With the advent of Christian monotheism, the gods of old were condemned as ‘pagan’ (from pagus, a village or country district). An incident in The Life of St Martin, who died in 397 AD, records him speaking of ‘a moral necessity’ why a tree should be cut down ‘because it had been dedicated to a demon’ and of ‘the crowds of heathens [who] looked on in perfect quiet as he razed the pagan temple even to the foundations, he also reduced all the altars and images to dust’ . For centuries to come, the gods of old were treated as demons. During the renaissance pagan statues were dug up and placed in gardens.
Christian gardens turned away from the excessive luxury of Roman gardens and the greatest gardeners during the medieval period were monks and nuns. The types of garden they made included:
Cloister garth: typically a formal square of grass surrounded
by a roofed arcade.
Cemetery orchard. The St Gall orchard cemetery would have contained tombs and fruit trees. The cemetery symbolised paradise and was also used for fruit trees.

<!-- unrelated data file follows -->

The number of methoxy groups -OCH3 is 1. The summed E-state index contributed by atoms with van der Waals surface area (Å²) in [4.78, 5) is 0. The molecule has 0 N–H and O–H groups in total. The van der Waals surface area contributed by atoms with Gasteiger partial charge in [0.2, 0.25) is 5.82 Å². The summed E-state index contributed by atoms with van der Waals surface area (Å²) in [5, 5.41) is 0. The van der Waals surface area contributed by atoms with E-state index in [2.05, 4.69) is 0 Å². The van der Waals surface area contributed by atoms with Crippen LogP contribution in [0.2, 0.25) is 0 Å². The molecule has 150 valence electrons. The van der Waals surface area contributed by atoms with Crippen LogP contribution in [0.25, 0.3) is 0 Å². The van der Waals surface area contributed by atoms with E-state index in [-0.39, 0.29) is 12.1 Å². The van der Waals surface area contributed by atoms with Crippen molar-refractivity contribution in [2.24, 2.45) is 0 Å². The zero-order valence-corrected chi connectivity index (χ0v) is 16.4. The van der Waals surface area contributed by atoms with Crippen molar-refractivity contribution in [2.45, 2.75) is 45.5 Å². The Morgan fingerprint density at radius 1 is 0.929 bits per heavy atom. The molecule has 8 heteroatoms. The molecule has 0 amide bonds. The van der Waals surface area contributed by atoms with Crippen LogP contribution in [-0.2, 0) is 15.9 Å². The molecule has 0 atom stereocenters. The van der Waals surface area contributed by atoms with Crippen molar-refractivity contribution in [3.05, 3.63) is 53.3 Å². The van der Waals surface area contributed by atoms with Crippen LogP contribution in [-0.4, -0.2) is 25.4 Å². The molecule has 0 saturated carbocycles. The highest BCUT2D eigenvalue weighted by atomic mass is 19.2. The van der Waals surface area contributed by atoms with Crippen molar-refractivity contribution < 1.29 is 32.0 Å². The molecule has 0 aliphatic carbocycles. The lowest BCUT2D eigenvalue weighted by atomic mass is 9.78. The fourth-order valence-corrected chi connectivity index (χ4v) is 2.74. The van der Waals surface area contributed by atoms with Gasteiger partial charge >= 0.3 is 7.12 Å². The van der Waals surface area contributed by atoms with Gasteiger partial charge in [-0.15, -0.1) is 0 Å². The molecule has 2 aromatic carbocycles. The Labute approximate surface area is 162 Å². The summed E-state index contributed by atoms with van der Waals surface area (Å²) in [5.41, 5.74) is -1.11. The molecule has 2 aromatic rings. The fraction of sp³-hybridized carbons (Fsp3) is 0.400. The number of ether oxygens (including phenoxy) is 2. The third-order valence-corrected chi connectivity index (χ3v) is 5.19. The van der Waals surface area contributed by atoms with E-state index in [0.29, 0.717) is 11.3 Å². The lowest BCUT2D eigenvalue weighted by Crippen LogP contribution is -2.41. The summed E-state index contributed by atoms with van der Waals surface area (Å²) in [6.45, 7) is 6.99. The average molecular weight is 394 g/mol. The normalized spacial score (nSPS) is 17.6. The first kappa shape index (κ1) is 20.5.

Infirmary garden: used to grow medicinal plants
Green court: an area of grass and trees, used for grazing horses and other incidental functions
Obedientiary gardens: Obedientiaries (office holders - who were ‘obedient’) might have their own gardens private gardens for the prior and other office-holders
Cellarer’s garden: for growing vegetables and culinary herbs. Used for vegetables and other utilitarian plants (eg Covent Garden in London, which later became a vegetable market).
Herber. A small enclosed garden containing a lawn and herbaceous plants.
Vineyard. The Domesday Book of England records 38 vineyards.
Kitchen Garden. Used to grow both food and medicinal plants.